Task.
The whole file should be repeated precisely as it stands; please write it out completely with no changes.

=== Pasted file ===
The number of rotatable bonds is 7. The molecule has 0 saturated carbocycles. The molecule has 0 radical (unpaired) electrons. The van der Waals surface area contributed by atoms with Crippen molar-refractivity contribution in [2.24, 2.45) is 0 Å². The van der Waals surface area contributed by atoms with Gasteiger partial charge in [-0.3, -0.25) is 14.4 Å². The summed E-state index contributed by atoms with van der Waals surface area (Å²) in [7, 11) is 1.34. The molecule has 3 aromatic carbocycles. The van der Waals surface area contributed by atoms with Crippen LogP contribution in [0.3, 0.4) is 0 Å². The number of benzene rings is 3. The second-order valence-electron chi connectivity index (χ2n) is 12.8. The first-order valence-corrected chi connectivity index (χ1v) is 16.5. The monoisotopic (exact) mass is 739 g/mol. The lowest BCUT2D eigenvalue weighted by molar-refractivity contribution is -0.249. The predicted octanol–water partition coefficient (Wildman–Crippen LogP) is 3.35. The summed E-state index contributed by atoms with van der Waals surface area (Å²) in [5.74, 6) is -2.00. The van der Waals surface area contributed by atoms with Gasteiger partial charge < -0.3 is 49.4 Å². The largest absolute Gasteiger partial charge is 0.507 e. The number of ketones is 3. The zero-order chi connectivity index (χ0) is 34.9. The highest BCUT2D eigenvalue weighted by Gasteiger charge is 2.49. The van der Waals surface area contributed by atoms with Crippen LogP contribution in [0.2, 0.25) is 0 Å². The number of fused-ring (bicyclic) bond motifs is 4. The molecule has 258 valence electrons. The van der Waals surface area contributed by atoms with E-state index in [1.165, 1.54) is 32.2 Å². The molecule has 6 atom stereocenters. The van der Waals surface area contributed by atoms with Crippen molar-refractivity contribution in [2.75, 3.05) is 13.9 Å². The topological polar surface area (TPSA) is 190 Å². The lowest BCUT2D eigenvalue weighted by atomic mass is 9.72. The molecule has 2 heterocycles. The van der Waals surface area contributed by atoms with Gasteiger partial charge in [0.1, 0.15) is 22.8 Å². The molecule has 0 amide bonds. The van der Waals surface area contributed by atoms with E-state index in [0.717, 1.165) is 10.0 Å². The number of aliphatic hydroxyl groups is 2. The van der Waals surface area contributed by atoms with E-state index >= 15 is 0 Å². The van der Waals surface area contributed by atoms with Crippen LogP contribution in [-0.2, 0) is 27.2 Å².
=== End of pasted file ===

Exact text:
The number of rotatable bonds is 7. The molecule has 0 saturated carbocycles. The molecule has 0 radical (unpaired) electrons. The van der Waals surface area contributed by atoms with Crippen molar-refractivity contribution in [2.24, 2.45) is 0 Å². The van der Waals surface area contributed by atoms with Gasteiger partial charge in [-0.3, -0.25) is 14.4 Å². The summed E-state index contributed by atoms with van der Waals surface area (Å²) in [7, 11) is 1.34. The molecule has 3 aromatic carbocycles. The van der Waals surface area contributed by atoms with Crippen LogP contribution in [0.3, 0.4) is 0 Å². The number of benzene rings is 3. The second-order valence-electron chi connectivity index (χ2n) is 12.8. The first-order valence-corrected chi connectivity index (χ1v) is 16.5. The monoisotopic (exact) mass is 739 g/mol. The lowest BCUT2D eigenvalue weighted by molar-refractivity contribution is -0.249. The predicted octanol–water partition coefficient (Wildman–Crippen LogP) is 3.35. The summed E-state index contributed by atoms with van der Waals surface area (Å²) in [5.74, 6) is -2.00. The van der Waals surface area contributed by atoms with Gasteiger partial charge < -0.3 is 49.4 Å². The largest absolute Gasteiger partial charge is 0.507 e. The number of ketones is 3. The zero-order chi connectivity index (χ0) is 34.9. The highest BCUT2D eigenvalue weighted by Gasteiger charge is 2.49. The van der Waals surface area contributed by atoms with Crippen LogP contribution in [0.2, 0.25) is 0 Å². The number of fused-ring (bicyclic) bond motifs is 4. The molecule has 258 valence electrons. The van der Waals surface area contributed by atoms with E-state index in [1.165, 1.54) is 32.2 Å². The molecule has 6 atom stereocenters. The van der Waals surface area contributed by atoms with Crippen molar-refractivity contribution in [2.75, 3.05) is 13.9 Å². The topological polar surface area (TPSA) is 190 Å². The lowest BCUT2D eigenvalue weighted by atomic mass is 9.72. The molecule has 2 heterocycles. The van der Waals surface area contributed by atoms with Gasteiger partial charge in [0.1, 0.15) is 22.8 Å². The molecule has 0 amide bonds. The van der Waals surface area contributed by atoms with E-state index in [0.717, 1.165) is 10.0 Å². The number of aliphatic hydroxyl groups is 2. The van der Waals surface area contributed by atoms with E-state index >= 15 is 0 Å². The van der Waals surface area contributed by atoms with Crippen LogP contribution in [-0.2, 0) is 27.2 Å².